In disadvantaged areas show the need for training volunteers in a short time and quickly make it responsive to the demands of the territory itself. Our project aims to promote the mobility of volunteers and trainers for the exchange of different methods of approach to the problem, for the exchange of different methods of teaching and learning. In particular we would like to promote the activities of the older people who remain active in the disadvantaged areas and want to be useful in various forms of volunteerism.Politically and geographically disadvantaged areas in many social services dedicated to the person entrusted to volunteers. These volunteers often for lack of time are formed independently without any real ability to organize and comparison with the other parties involved in the service.
The new tools resulted from the Project will become part of the GEOCONCEPT   learning materials for  further education activities, especially in problems that GEOCONCEPT  is already involved (offering alternatives for people in disadvantaged area, in order to mitigate deforestation, keeping clean lakes, know better how to protect nature/environment and to face minning closure etc.).The new experiences shared in the project will be shared with the GEOCONCEPT  local partners and stakeholders and we will imagine new paths to improve education for our  learners. Also, the experiences in the project will help GEOCONCEPT  to draw new learning materials in order to offer better alternatives in sustainable development (SD) education for the target-groups. We have special focus on the population in defavourised area with huge problems about deforestation and poverty due to mining closure. Also, GEOCONCEPT  will share the good practices learned through the “Universities-Faculty of Geography” community (internet group with up to 2000 members).



The Workshop addresses itself to young and adult people interested in the environment and climate change, with the purpose of improving current perception on climate change, showing that it is a naturally occurring phenomenon, which has affected rhythmically the evolution of Earth. Another purpose is to highlight the importance of certain environment elements (like lakes, caves, certain landscape features, etc.) which are genuine information archives for those interested in doing research in climate change. Hence the importance of preserving such environmental elements.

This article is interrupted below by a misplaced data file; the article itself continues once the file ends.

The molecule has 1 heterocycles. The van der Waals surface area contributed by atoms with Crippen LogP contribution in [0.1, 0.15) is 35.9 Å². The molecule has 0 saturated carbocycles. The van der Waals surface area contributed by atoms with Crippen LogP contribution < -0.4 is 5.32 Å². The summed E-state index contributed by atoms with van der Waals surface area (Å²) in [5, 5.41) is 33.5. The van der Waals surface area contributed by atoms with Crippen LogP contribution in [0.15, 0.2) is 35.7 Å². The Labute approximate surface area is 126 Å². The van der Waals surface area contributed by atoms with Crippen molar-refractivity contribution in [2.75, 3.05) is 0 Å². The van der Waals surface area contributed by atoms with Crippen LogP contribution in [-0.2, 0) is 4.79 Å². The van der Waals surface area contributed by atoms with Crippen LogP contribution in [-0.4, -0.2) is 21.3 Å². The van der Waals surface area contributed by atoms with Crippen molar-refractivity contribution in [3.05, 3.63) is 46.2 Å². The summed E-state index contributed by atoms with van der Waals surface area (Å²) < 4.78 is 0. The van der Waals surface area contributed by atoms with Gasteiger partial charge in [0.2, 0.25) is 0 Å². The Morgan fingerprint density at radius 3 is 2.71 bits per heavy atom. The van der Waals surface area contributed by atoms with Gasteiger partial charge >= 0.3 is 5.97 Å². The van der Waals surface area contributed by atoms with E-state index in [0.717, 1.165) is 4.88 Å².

The idea of the workshop came as a result of a local analysis taken among students and young adults, which showed that the majority of them considered human activities as the main cause for climate change, together with a general confusion between climate change and global warming, both perceived as catastrophic events.
Climate change has been a global concern during the last decades, as more and more people acknowledge the impact of such changes on human life and activities. Contrary to the general public opinion of the triggering role of human-related activities on global warming and on climate change respectively, scientists state that our planet has made a rule of swinging between very cold periods – i.e. “the ice ages” and warmer, “interglacial” periods, approximately every 100.000 years. In other words, 120.000 years ago the climate was very warm, whereas 20.000 years ago it was extremely cold, but the 100.000 years interval between the two extremes had an oscillatory pattern with cold periods separated by warmer periods. These variations have been caused by factors such as different amounts of solar radiation received, deviations in the Earth’s orbit, continental drift and formation of mountains, changes in greenhouse gas concentrations, etc. Nevertheless, climate change is a rhythmical process, and its occurrence is normal and natural in the million years’ time evolution of our planet, but it is generally acknowledged that human-related activities have also had their contribution to accelerating global warming process during the last centuries.
Finding all the information related to climate evolution on our planet was possible as a result of analyzing records kept in the so-called natural archives, such as ice sheet, glaciers, caves, sediments deposited in old lakes, landforms created by the evolution and movement of glaciers, a.s.o. Each layer of ice in ice cores, of mud in lake sediment cores, or of calcite in cave stalagmites was formed in a particular period of time with specific climatic conditions, which enables researchers to find out what was going on thousands of years ago. These layers are similar in structure and function to tree rings in a tree, only that they can last much longer, storing information about past conditions related to temperature, humidity, vegetation cover, volcanic eruptions, floods or other events, on a wider chronological scale.